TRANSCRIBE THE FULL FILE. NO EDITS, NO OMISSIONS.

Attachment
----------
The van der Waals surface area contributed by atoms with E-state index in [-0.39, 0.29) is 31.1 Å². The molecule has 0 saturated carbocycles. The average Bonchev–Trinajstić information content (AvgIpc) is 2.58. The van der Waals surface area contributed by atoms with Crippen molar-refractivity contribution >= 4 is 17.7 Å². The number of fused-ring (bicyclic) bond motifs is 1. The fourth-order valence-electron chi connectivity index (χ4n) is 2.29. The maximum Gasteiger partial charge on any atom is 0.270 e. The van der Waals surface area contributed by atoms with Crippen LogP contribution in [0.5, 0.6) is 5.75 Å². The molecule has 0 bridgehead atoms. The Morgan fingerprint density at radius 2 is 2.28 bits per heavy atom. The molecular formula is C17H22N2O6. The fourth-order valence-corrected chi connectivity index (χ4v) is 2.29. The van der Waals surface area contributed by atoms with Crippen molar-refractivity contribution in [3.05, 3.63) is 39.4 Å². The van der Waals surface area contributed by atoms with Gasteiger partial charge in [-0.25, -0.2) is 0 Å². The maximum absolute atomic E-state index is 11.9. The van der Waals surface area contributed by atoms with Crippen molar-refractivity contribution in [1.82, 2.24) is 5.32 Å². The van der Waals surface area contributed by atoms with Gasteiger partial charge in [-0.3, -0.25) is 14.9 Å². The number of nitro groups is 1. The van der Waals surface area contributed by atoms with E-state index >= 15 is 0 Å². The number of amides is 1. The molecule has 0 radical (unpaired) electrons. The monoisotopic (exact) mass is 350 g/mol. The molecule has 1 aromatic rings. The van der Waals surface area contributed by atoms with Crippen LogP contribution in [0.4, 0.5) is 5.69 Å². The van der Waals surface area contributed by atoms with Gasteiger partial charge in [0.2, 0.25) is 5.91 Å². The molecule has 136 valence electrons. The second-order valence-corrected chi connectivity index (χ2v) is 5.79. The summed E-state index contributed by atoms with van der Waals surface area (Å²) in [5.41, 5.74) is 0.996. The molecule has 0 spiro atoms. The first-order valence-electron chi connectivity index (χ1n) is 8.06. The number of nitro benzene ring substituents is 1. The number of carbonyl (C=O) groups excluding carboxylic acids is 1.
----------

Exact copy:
The van der Waals surface area contributed by atoms with E-state index in [-0.39, 0.29) is 31.1 Å². The molecule has 0 saturated carbocycles. The average Bonchev–Trinajstić information content (AvgIpc) is 2.58. The van der Waals surface area contributed by atoms with Crippen molar-refractivity contribution >= 4 is 17.7 Å². The number of fused-ring (bicyclic) bond motifs is 1. The fourth-order valence-electron chi connectivity index (χ4n) is 2.29. The maximum Gasteiger partial charge on any atom is 0.270 e. The van der Waals surface area contributed by atoms with Crippen LogP contribution in [0.5, 0.6) is 5.75 Å². The molecule has 0 bridgehead atoms. The Morgan fingerprint density at radius 2 is 2.28 bits per heavy atom. The molecular formula is C17H22N2O6. The fourth-order valence-corrected chi connectivity index (χ4v) is 2.29. The van der Waals surface area contributed by atoms with Crippen molar-refractivity contribution in [3.05, 3.63) is 39.4 Å². The van der Waals surface area contributed by atoms with Gasteiger partial charge in [-0.25, -0.2) is 0 Å². The maximum absolute atomic E-state index is 11.9. The van der Waals surface area contributed by atoms with Crippen molar-refractivity contribution in [1.82, 2.24) is 5.32 Å². The van der Waals surface area contributed by atoms with Gasteiger partial charge in [-0.3, -0.25) is 14.9 Å². The number of nitro groups is 1. The van der Waals surface area contributed by atoms with E-state index >= 15 is 0 Å². The number of amides is 1. The molecule has 0 radical (unpaired) electrons. The monoisotopic (exact) mass is 350 g/mol. The molecule has 1 aromatic rings. The van der Waals surface area contributed by atoms with Crippen LogP contribution in [0.4, 0.5) is 5.69 Å². The van der Waals surface area contributed by atoms with Gasteiger partial charge in [0.2, 0.25) is 5.91 Å². The molecule has 136 valence electrons. The second-order valence-corrected chi connectivity index (χ2v) is 5.79. The summed E-state index contributed by atoms with van der Waals surface area (Å²) in [5.41, 5.74) is 0.996. The molecule has 0 spiro atoms. The first-order valence-electron chi connectivity index (χ1n) is 8.06. The number of nitro benzene ring substituents is 1. The number of carbonyl (C=O) groups excluding carboxylic acids is 1.